Gus with a spotted bass taken from a spawning bed.

It’s May and fishermen are thinking about bass fishing – big bass, bedding bass, spotted and largemouth bass!

Catching them is easier said than done, since bedding bass are more interested in keeping their nest clean and protecting their fry from predators, than they are in eating. That’s why the easy part is to find the beds. Most are located in the very back of coves and along shallow shorelines. Savvy anglers, who wear polarized glasses, look for clear or sandy patches in an otherwise silted-over bottom. The nests are made by the male, while the larger female patiently waits for the right amount of sunlight and correct water temperature to lay her eggs.

Once located, the nest can be marked on a GPS, planted by a stick in the water, by throwing a golf ball close to the nest or by tying a rag to a nearby bush. It’s interesting to note, that only a percentage of nests are made in water shallow enough to see; others, particularly those of the spotted bass, are deeper and more difficult to find.

When ample nests are located and you are ready to catch a limit, begin casting with jerk baits, square-lipped crankbaits and bottom-bumping shaky-head type lures. The object is to make the bass think that the lure is a predator, not food, so keep it in the nest as long as you can. Since the fish are not in a feeding mood, multiple casts could be required to fool them into picking up the lure and swimming off the nest with it. Unless the fish is of trophy size, don’t waste your whole trip trying to tempt a stubborn bedding bass to bite. Move to the next spot where they could be easier to catch.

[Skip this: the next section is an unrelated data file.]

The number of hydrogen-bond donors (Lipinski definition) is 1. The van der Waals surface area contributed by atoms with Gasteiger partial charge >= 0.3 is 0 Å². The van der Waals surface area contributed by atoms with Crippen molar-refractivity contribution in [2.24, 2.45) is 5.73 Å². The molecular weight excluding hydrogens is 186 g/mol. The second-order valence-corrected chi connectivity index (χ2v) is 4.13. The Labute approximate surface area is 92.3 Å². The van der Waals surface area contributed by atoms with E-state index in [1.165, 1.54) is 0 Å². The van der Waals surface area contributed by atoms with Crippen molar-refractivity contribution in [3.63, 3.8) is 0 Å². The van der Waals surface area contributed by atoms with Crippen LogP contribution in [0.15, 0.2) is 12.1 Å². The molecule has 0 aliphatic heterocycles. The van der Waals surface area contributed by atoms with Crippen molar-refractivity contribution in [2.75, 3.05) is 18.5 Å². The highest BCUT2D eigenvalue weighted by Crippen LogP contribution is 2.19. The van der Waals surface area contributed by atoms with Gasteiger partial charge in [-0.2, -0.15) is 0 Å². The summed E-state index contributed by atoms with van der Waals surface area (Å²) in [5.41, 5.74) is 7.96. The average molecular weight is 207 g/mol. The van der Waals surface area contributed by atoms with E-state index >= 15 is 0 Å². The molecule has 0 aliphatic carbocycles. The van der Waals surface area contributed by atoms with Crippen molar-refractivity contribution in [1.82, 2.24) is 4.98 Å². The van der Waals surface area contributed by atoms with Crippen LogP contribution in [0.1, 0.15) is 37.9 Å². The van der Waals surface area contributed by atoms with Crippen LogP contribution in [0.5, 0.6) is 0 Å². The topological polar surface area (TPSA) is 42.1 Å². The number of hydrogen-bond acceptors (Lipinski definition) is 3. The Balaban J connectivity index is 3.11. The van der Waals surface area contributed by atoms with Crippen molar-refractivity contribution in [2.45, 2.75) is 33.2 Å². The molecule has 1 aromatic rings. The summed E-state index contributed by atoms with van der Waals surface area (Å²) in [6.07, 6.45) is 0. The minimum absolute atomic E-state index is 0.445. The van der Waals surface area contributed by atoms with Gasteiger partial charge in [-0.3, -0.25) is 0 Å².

Not everyone has the patience or casting skills to stalk bedding bass, and that’s ok. Not all are spawning at the same time anyway. In fact, the mating season can last up to four months (usually three), depending on weather conditions. There are plenty of non–spawning fish to target. That explains why so many bass are caught in surface feeding schools, off points, over humps and around cover not related to bedding activity.

While the majority of the big bass caught during the spring months are taken in and around beds, there are others roaming in deeper water. If it’s only a “mess of bass” you want, regardless of size, try casting or trolling crankbaits around docks, rocks and points.

The minimum size limit for largemouth or spotted bass on Lake Norman is fourteen inches. The creel limit is five spotted and/or largemouth bass in combination. The exception is that two bass out of the five can be any size.

Bedding Bass Tips:

Be quiet, make long casts and don’t disturb the nesting area with the trolling motor prop wash, if your boat is equipped with power poles, use them. Wear dark clothing and try not to cast a shadow over the bedding fish. Be patient.

Capt. Gus Gustafson of Lake Norman Ventures, Inc. is an Outdoor Columnist and a full time Professional Fishing Guide on Lake Norman, NC. Visit his website at or call 704-617-6812.